On 2 Feb 2006 06:48:16 -0800, "pdurant" <>
    wrote:
    I understand. I had problems with my one back molar (#18) too, and I
    did everything I could to save it, but now it's gone and I have to get
    an implant. I'm actually getting FIVE implants - yikes! - due to
    having had 9 or so pulled when I was a kid, and never having anything
    done to replace them. Now that problem has finally come home to roost
    (after I lost #18 I had NOTHING left to chew with). Good luck with
    your implant!
     
    JimSocal, Feb 2, 2006
    #16
  17. JimSocal

    pdurant Guest

    Wow - we have similar situations! I just had 4 implants and a bone
    graft two weeks ago to replace top-front teeth lost in my early teens.
    My mother had taken tetracycline while pregnant with me which I am told
    caused the enamel to not form correctly on my top front 6 teeth. Alas,
    3 of those teeth ended up getting abscessed after numerous fillings
    failed to halt their deterioration. I don't know if there was any
    other treatment available back then (early 60's) but my parents
    couldn't afford much so the decision was made to pull them.

    I had a partial plate from age 12 to 24....then had my own income to be
    able to afford a bridge. That lasted for 20 years, the second bridge
    lasted for 12 years before the anchor eye tooth on one side broke off
    near the gum line last October. The remedy was either to do another
    bridge - going from a 6 unit to 8 unit bridge....or pull the broken eye
    tooth, do a bone graft and 4 implants to replace the teeth. I opted
    for the latter, and am hoping for a permanent fix this time. I don't
    want to go through this again - the expense over the years of
    remedying the ill-advised tetracycline prescription has been enormous!

    Good luck to you also - hope the sensitivity goes away and you can
    proceed with the rest of your treatment uneventfully.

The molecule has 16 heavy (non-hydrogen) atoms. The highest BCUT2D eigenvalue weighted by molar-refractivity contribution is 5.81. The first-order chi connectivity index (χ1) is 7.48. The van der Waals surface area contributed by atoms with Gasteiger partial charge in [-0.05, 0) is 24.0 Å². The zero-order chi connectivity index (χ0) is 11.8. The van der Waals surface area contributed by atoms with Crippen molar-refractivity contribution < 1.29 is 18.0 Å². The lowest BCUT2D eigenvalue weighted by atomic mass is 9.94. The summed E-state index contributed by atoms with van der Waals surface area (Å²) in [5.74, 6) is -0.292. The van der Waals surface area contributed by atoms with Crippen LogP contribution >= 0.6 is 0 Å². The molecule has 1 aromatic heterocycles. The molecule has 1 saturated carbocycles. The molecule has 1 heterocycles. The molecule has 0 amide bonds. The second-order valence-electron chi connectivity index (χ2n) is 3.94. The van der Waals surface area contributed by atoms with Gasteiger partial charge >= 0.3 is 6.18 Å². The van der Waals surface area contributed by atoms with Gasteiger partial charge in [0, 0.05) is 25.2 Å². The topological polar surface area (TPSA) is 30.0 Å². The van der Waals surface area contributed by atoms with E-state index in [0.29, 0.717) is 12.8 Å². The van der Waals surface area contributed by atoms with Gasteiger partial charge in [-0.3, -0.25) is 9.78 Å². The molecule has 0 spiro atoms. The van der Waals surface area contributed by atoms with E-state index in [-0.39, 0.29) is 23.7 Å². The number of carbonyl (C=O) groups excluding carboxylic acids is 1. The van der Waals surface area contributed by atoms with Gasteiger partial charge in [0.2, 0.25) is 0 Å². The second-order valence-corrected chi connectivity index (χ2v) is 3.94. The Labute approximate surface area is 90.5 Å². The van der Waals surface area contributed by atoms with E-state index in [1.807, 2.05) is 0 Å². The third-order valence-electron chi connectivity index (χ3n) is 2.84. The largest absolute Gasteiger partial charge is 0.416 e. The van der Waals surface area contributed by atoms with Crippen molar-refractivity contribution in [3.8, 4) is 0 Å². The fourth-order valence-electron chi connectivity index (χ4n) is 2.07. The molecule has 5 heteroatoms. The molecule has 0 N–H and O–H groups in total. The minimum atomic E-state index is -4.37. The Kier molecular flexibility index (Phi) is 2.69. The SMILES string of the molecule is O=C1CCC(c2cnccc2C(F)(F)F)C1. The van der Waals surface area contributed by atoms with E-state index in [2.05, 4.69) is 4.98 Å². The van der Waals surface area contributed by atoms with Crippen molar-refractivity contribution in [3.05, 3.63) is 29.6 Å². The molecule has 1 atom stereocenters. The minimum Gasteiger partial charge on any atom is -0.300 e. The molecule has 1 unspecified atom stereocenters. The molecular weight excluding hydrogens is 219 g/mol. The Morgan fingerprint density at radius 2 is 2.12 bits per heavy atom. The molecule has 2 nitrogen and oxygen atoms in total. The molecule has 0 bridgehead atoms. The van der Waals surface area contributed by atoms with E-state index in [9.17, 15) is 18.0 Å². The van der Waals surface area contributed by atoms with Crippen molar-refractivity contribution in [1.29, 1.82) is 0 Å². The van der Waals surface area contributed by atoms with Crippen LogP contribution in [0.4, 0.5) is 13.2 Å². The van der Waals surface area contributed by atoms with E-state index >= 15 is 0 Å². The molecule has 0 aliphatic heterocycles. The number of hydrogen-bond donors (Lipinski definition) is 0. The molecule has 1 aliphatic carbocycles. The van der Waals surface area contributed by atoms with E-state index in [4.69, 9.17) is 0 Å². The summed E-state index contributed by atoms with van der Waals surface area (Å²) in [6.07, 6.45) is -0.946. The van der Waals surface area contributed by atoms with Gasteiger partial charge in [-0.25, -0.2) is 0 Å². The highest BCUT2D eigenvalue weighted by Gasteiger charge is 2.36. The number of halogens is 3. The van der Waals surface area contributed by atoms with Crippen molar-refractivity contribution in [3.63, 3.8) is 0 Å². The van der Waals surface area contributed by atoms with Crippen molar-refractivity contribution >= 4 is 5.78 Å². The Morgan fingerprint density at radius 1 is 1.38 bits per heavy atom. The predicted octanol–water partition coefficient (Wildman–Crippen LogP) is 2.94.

pdurant, Feb 3, 2006
    #17
  18. JimSocal

    JimSocal Guest

    On 3 Feb 2006 06:36:12 -0800, "pdurant" <>
    wrote:
    Hi,
    I'll respond paragraph by paragraph below:
    I don't know WHAT caused my teeth problems and what is weird is that
    my parents don't remember why I had them pulled, either. All I know
    is, I went to a hospital like environment in 1968 or so and they gave
    me a general anesthesia and I came out with a bunch of teeth missing.
    At least you had a bridge and partial over the years; I had nothing. I
    have no idea why my parents thought I "didn't need" some kind of
    bridge or something. They were upper middle class and COULD have
    afforded it. I am a bit pissed at them, that they didn't do anything
    for me, but I don't say anything. They're old, and there is no point
    in bumming them out.

    Over the years I got used to not having the teeth (all molars) and
    chewed with my front teeth, and gums against molars, and everything
    seemed okay. As I got older the dentists would suggest bridge work and
    partials but in my earlier years I could not afford them, and in later
    years I said "Why? I'm fine the way I am." I was so used to it, it
    seemed normal to me.

    However I did not see the truth of the matter which was that the extra
    stress on my other teeth would break them down and so now I have 2
    chipped front teeth, had #18 extracted recently, and #30 with a crown
    and root canal. I plan to get veneers on my front teeth too if my
    money holds out. (Credit, actually.)
    Me too! Please report back here with any problems or just to update me
    on your progress and experiences with these implants. I don't go in
    for the actual implant surgery for another month or two, so I'm a bit
    apprehensive. If you have any problems, your telling me, here, could
    help me avoid similar problems. Feedback is always good.

    Good luck to you!
     
    JimSocal, Feb 3, 2006
    #18